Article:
By Innocent Gore

African leaders have once again reiterated calls for the reform of the United Nations Security Council, saying the continent must be accorded the same status and weight enjoyed by other major regional bodies.

They also called for a multilateral approach to trade and said Africa was working towards economic development to overcome underdevelopment and poverty on the continent.  

The African Union was also making concerted efforts to end wars and conflicts in various countries on the continent, the leaders said in separate addresses to the United Nations General Assembly in New York this week.

Africa has since 2000 been calling for the reform of the UN Security Council so that it represents the new geo-political order.

The UNSC is dominated by five permanent members – Britain, China, France, Russia and the United States of America.  Africa has remained largely under-represented despite its growing influence in global affairs. 

Africa's common position on the UN Security Council reforms is clearly contained in the Ezulwini Consensus made in Swaziland in 2005 and adopted the same year at Sirte, Libya, and at an Extraordinary Session of the Executive Council of the AU in Ethiopia.

The consensus calls for the need to expand the size of the Security Council from 15 to 26 members, with fair representation of Africa.

According to the Ezulwini Consensus, Africa's goal is to be fully represented in all the decision-making organs of the UN, particularly in the Security Council, which is the principal decision-making organ of the UN in matters relating to international peace and security.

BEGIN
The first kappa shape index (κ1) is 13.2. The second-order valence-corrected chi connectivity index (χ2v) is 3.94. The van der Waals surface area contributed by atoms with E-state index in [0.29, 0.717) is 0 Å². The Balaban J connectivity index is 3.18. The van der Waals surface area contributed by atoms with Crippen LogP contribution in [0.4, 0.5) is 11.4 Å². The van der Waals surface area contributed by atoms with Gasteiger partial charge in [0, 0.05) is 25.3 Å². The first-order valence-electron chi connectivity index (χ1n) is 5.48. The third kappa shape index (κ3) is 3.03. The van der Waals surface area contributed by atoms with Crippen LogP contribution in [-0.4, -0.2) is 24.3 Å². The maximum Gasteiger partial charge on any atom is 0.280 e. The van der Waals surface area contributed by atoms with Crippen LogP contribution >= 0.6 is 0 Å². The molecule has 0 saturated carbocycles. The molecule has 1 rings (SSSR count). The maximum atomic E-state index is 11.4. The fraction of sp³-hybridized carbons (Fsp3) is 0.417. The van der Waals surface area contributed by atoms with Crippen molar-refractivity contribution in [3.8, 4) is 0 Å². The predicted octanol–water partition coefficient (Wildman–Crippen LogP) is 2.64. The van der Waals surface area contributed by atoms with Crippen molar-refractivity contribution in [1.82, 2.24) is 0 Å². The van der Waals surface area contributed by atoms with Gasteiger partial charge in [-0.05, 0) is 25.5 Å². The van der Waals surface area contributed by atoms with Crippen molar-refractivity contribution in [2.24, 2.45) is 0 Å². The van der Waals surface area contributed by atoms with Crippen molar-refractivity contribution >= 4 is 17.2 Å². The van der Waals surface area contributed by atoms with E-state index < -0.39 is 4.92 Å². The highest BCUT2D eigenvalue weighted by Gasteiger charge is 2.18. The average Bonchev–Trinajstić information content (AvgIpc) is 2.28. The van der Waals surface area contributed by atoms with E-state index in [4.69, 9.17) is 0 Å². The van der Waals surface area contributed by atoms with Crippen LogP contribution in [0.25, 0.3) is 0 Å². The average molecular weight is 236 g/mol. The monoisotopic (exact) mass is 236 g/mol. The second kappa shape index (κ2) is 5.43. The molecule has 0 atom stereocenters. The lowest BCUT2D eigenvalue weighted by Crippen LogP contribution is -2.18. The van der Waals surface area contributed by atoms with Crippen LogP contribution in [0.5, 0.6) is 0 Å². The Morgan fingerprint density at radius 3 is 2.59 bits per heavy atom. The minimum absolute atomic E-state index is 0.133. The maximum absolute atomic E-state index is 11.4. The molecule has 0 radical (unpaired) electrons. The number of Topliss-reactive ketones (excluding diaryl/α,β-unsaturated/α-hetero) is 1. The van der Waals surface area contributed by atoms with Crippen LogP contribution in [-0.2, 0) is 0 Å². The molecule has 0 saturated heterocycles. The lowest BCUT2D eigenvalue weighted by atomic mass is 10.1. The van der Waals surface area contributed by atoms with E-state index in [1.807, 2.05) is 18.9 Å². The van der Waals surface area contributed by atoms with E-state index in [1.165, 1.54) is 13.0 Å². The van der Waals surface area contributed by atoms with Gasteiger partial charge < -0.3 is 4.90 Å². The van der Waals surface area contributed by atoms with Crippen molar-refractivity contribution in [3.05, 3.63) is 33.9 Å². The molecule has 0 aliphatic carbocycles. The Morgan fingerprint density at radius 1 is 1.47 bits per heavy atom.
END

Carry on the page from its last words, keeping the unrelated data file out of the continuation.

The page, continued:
Full representation of Africa in the Security Council means not less than two permanent seats with all the prerogatives and privileges of permanent membership including the right of veto, and five non-permanent seats.

Even though Africa is opposed in principle to the veto provision, the continent is of the view that so long as it exists and as a matter of common justice, veto power should be made available to all permanent members of the council.

African Union chairman and Rwandan President Paul Kagame said the dividend of a more focused and functional Africa benefits everyone, emphasizing that against the backdrop of stronger partnerships, the AU’s representation at the UN must be accorded the same status and weight enjoyed by other major regional bodies.  

“Making the United Nations relevant to all people requires a commitment to achieving real multilateralism where it has too often been lacking.  Indeed, the current two-track system of global governance — in which a few define the norms by which others will be judged — is unsustainable,” he said.  

“Standards that do not apply to everyone, equally, are not universal,” he warned, adding:  “Addressing this imbalance in the very foundation of our system is what will give shape to a revival of multilateral cooperation.”

SADC chairperson and Namibian President Hage Geingob said it was pertinent to demonstrate political will of the entire UN membership to redress the historical injustice imposed on Africa through a comprehensive reform of the Security Council.

“”In this regard, it is pertinent to demonstrate the political will of the UN membership with regards to redressing Africa's exclusion from the Security Council. The world has moved on, the old and unjust order cannot persist. 

“Africa and its 1.2 billion inhabitants can no longer be excluded from assuming its place on this primary decision-making body. Africa’s right to have an equal say in decision-making on issues that affect the African region and the world at large should be respected,” he said.